Doctor of Philosophy
Department of Biological Sciences
West, Nicholas, Identification of a novel lipopolysaccharide genetic locus in bordetella bronchiseptica and its role in pathogenesis, Doctor of Philosophy thesis, Department of Biological Sciences, University of Wollongong, 2000. https://ro.uow.edu.au/theses/1048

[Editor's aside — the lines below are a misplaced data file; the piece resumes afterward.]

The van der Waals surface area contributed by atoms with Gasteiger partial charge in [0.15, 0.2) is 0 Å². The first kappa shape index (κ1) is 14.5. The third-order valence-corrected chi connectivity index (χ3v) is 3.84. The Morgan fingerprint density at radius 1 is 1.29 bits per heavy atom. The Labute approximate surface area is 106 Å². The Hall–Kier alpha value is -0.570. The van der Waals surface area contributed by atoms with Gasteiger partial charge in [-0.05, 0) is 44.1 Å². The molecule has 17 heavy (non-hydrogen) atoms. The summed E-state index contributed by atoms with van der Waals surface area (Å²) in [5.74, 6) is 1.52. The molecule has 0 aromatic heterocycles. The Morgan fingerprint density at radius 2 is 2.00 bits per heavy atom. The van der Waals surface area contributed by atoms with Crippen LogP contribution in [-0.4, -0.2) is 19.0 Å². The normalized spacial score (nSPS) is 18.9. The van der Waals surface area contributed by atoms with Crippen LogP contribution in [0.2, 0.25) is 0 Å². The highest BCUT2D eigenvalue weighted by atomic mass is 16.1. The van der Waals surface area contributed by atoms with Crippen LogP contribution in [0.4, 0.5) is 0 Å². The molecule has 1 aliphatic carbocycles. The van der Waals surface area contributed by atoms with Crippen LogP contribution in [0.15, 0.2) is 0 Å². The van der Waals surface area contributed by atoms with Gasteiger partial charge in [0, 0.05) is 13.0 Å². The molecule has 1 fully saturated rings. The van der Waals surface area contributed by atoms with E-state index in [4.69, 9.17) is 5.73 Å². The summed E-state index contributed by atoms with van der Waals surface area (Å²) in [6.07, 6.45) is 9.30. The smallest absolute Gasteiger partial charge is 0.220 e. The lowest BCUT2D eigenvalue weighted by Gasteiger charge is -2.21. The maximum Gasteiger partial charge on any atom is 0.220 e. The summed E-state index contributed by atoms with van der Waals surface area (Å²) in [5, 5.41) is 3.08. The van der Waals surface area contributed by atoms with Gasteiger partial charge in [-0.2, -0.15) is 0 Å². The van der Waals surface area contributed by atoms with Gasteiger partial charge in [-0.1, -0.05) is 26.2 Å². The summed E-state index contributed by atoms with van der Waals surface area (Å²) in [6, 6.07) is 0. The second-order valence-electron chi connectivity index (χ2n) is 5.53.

Bordetella bronchiseptica is a Gram-negative respiratory pathogen of a wide range of mammals. B. bronchiseptica infections are of key interest to the veterinary and agricultural industries. Lipopolysaccharide (LPS) is the major component of the outer cellular membrane and is hence integral to the implementation of many cellular processes throughout the life cycle. A genetic locus responsible for LPS core and biosynthesis in B. bronchiseptica has been recently identified. However discovery of all the genes responsible for the production of the LPS inner core thusfar evaded researchers. A novel genetic locus, encoding phosphoglucomutase (PGM) is described here. The pgm gene of B. bronchiseptica is required for the biosynthesis of the LPS inner core molecule. Genetic analysis of pgm identified gene as approximately 1.2 kb in length that shares high amino acid identity with PGM of various other bacterial species. The pgm gene forms part of an operon which also encompasses the gene encoding phosphoglucose isomerase. B. pertussis was also found to contain a homologous gene sharing 97% identity with that of B. bronchiseptica. PGM is an enzyme responsible for the conversion of glucose to the high energy nucleotide sugar, UDP-glucose, which is subsequently incorporated into the LPS inner core, being only the second residue following the lipid Aketodeoxyoctulosonic acid (KDO) moiety. Insertion mutations of the wild type B. bronchiseptica strain BB7865 and the bvg strain BB7866, which disrupted LPS biosynthesis was created and characterised (BB7S65pgm and BB7S66pgm). Functional assays for PGM revealed that enzyme activity is expressed in both bvg-positive and bvg-negative strains of B. bronchiseptica and is substantially reduced BB7S65pgm and BB7866pgm. Silver stained tricine SDS PAGE analysis of purified LPS from the mutants revealed a profile severely modified from that of the parental strains. Complementation of the mutated pgm gene with that from BB7865 restored the wild type LPS phenotype. To test the invasive ability of these LPS deficient strains, in vitro survival assays were performed with the J774.A1 mouse macrophage-like cell line. The results of these assays demonstrated that the mutants were significantly reduced in their ability to invade (2 h, 40% reduction) and survive (24 h, 60% reduction) post-infection. Many other phenotypes were tested and shown to be significantly altered by this mutation. One such phenotype is motility. Only low levels of motility were achieved by either the bvg-positive or the bvg-negative mutant, indicating a possible role for LPS as an important "anchor" for the flagella filament. The inability to produce wild type LPS also resulted in a reduced bacterial resistance to oxidative stress and a higher susceptibility to the antimicrobial peptide cecropin P. In contrast, the activities of two enzymes thought to play important intracellular survival roles, ie. superoxide dismutase and acid phosphatase, were unaffected in the PGM deficient strain, thereby implicating LPS as playing a protective role during intracellular survival. Complementation of the mutated pgm gene with pgm from BB7865 completely restored the wild type condition as to resistance to oxidative stress and cecropin P, and invasion and survival within J774.A1 cells in vitro. To investigate the role of LPS in pathogenesis, BB7865pgm was directly compared to the wild type strain BB7865, in its ability to cause respiratory infection. BB7865pgm was shown to be significantly attenuated in its ability to survive in the murine respiratory tract following intranasal inoculation, being effectively cleared from the lungs within 4 days. The wild type strain in contrast was shown to persist for at least 35 days-post infection. These results for first time not only determine a gene for inner core biosynthesis, but also demonstrate the importance of the lipopolysaccharide molecule in the virulence of B. bronchiseptica.